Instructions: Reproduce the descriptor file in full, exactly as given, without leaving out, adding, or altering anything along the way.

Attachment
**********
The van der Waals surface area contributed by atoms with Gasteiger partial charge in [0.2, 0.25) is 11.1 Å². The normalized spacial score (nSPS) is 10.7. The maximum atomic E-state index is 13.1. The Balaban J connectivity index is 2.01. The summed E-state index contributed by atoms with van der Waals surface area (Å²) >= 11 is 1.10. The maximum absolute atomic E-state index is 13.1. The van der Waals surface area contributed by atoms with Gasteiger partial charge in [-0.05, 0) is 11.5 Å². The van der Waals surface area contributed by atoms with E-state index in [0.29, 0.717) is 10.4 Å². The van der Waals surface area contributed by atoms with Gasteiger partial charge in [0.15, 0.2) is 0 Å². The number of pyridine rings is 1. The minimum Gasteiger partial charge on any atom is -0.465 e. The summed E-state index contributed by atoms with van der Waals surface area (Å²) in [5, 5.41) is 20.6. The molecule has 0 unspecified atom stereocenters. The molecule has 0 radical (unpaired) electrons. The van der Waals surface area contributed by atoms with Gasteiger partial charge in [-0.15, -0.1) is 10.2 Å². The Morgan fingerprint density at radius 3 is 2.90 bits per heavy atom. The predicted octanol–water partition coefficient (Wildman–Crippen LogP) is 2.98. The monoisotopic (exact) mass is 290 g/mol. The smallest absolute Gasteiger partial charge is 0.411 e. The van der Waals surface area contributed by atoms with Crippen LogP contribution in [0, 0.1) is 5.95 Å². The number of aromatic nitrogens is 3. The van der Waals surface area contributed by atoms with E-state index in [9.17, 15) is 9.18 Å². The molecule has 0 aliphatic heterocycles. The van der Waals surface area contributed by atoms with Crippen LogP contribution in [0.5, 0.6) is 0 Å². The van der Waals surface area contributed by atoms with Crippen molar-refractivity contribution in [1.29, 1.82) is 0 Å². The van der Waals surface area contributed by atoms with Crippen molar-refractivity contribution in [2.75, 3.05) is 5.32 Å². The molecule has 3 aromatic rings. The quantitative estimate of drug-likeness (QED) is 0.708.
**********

The van der Waals surface area contributed by atoms with Gasteiger partial charge in [0.2, 0.25) is 11.1 Å². The normalized spacial score (nSPS) is 10.7. The maximum atomic E-state index is 13.1. The Balaban J connectivity index is 2.01. The summed E-state index contributed by atoms with van der Waals surface area (Å²) >= 11 is 1.10. The maximum absolute atomic E-state index is 13.1. The van der Waals surface area contributed by atoms with Gasteiger partial charge in [-0.05, 0) is 11.5 Å². The van der Waals surface area contributed by atoms with E-state index in [0.29, 0.717) is 10.4 Å². The van der Waals surface area contributed by atoms with Gasteiger partial charge in [0.15, 0.2) is 0 Å². The number of pyridine rings is 1. The minimum Gasteiger partial charge on any atom is -0.465 e. The summed E-state index contributed by atoms with van der Waals surface area (Å²) in [5, 5.41) is 20.6. The molecule has 0 unspecified atom stereocenters. The molecule has 0 radical (unpaired) electrons. The van der Waals surface area contributed by atoms with Gasteiger partial charge in [-0.15, -0.1) is 10.2 Å². The Morgan fingerprint density at radius 3 is 2.90 bits per heavy atom. The predicted octanol–water partition coefficient (Wildman–Crippen LogP) is 2.98. The monoisotopic (exact) mass is 290 g/mol. The smallest absolute Gasteiger partial charge is 0.411 e. The van der Waals surface area contributed by atoms with Crippen LogP contribution in [0, 0.1) is 5.95 Å². The number of aromatic nitrogens is 3. The van der Waals surface area contributed by atoms with E-state index in [9.17, 15) is 9.18 Å². The molecule has 0 aliphatic heterocycles. The van der Waals surface area contributed by atoms with Crippen LogP contribution in [0.5, 0.6) is 0 Å². The van der Waals surface area contributed by atoms with Crippen molar-refractivity contribution in [1.29, 1.82) is 0 Å². The van der Waals surface area contributed by atoms with Crippen molar-refractivity contribution in [2.75, 3.05) is 5.32 Å². The molecule has 3 aromatic rings. The quantitative estimate of drug-likeness (QED) is 0.708.